Shorthand has its uses but sometimes we lose things in translation. Take a name like Kilborn Alley Blues Band. It's a bit of a mouthful. I often clip the name to Kilborn Alley or KABB when writing about them or discussing them with friends and strangers. There's nothing wrong with that but it occurred to me this afternoon the most important word of their name might well be that final "b:" band.
Kilborn Alley Blues Band puts a premium on ensemble playing, a tradition that has been obscured in the blues in no small part because of what rock and roll did to it. Early blues were often single performers accompanying themselves with only one instrument. Long, wandering solos just weren't possible. When the blues sound expanded and bands began forming, some of the most influential blues bands had a unique approach to the solo. Listen to some of those classic Muddy Waters' band singles when he was backed by Jimmy Rogers, Otis Spann, and Little Walter (and later harp geniuses like Walter Horton and James Cotton). When it came time to solo, they all did. At the same time. On top of each other. At least that's the way it sounded. Muddy would be winging that slide around while Walter was blowing some killer harp and Spann was pounding away beneath. It was chaotic and crazy and it all worked.
When the rock kids started building on the skeleton created by the blues, the solo was performed by a lone soloist and the songs often revolved around that moment and what a great moment it could be. Rock's evolution from the blues spawned great music and that evolution in turn influenced its source and blues solos started to take on that decidedly rock mentality.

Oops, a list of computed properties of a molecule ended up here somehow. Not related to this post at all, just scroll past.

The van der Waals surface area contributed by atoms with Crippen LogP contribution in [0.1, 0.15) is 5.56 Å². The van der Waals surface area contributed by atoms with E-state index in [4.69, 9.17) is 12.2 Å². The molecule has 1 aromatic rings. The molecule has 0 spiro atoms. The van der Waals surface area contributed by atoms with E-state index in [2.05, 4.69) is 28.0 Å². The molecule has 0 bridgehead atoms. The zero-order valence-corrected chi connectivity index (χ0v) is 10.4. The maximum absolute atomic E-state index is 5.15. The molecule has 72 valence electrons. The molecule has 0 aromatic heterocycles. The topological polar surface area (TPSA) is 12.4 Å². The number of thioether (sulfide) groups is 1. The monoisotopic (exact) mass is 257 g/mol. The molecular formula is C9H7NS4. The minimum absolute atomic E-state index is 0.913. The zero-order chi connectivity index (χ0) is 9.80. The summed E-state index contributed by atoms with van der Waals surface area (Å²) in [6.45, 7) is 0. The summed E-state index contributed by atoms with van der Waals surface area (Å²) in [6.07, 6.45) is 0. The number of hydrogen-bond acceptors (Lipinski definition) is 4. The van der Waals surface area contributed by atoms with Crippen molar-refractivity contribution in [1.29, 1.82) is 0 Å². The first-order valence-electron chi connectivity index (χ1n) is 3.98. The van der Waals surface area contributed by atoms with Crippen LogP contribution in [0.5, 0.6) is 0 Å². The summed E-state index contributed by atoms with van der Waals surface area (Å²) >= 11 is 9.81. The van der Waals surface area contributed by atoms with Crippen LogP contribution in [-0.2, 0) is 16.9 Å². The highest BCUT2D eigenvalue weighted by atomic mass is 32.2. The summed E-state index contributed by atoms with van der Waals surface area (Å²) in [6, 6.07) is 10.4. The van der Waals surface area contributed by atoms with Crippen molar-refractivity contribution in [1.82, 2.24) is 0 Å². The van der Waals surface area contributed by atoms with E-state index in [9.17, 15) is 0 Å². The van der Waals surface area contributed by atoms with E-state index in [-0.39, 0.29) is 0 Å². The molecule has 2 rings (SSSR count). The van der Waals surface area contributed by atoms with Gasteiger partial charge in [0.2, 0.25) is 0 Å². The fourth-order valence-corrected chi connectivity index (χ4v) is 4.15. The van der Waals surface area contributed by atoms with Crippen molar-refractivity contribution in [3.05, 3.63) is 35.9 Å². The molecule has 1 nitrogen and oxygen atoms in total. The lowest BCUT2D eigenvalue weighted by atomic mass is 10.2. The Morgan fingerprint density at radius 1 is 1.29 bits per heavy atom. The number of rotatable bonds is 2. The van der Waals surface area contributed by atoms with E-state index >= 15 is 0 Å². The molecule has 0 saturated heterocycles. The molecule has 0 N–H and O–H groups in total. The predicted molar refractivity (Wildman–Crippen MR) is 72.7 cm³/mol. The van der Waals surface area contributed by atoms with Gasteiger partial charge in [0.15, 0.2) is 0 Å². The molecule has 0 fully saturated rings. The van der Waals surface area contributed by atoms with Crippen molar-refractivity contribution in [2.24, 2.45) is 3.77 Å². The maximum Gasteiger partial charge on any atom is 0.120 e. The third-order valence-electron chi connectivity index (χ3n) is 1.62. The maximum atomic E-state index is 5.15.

The KABB sound is seamless in a way I rarely hear today. Some bands would create an ensemble by divvying up the solos among their members, making sure each got equal time out front. That's not what these guys do. Solos are rare and spare. They're there and you can pick out the different instruments from time to time, but the real sound of KABB is the way they can meld the harmonica and guitars and bond that to the rhythms being pounded out by Chris Breen and Ed O'Hara. Their sound is thick and muscular, oozing and bloozing without overkill and ego. The pieces don't just fit together, they belong together. It's the way they approach songwriting.
"Train to Memphis" is a great example. Joe Asselin and Josh Stimmel each get spotlight time in "Train To Memphis" and they play their asses off, but the coolest thing is the way everything sounds together. For the final two minutes, they're all soloing, grooving, and weaving. Asselin's harp is the sound furthest front but Stimmel and Andrew Duncanson have fused their guitars together into a shaking funk while O'Hara rattles off some fine percussion punctuation underneath. It's the rare sound of five guys uniting under the flag of one song, and it's something KABB does throughout the record.
Many blues listeners might expect "Nothing Left To Stimulate" to be an ode to sexual innuendo, following in the proud tradition of the bluesman's (and blueswoman's) ability to imbue any turn of phrase with libidinous connotations and they'll be surprised. The band has turned their attention to an economic crisis that has crippled more Americans more deeply than any time since the Depression. Bad times for us are fertile times for the blues and Kilborn Alley has their finger on the pulse, delivering their own State of the Union with the kind of credibility you don't hear from leaders in Washington, D.C.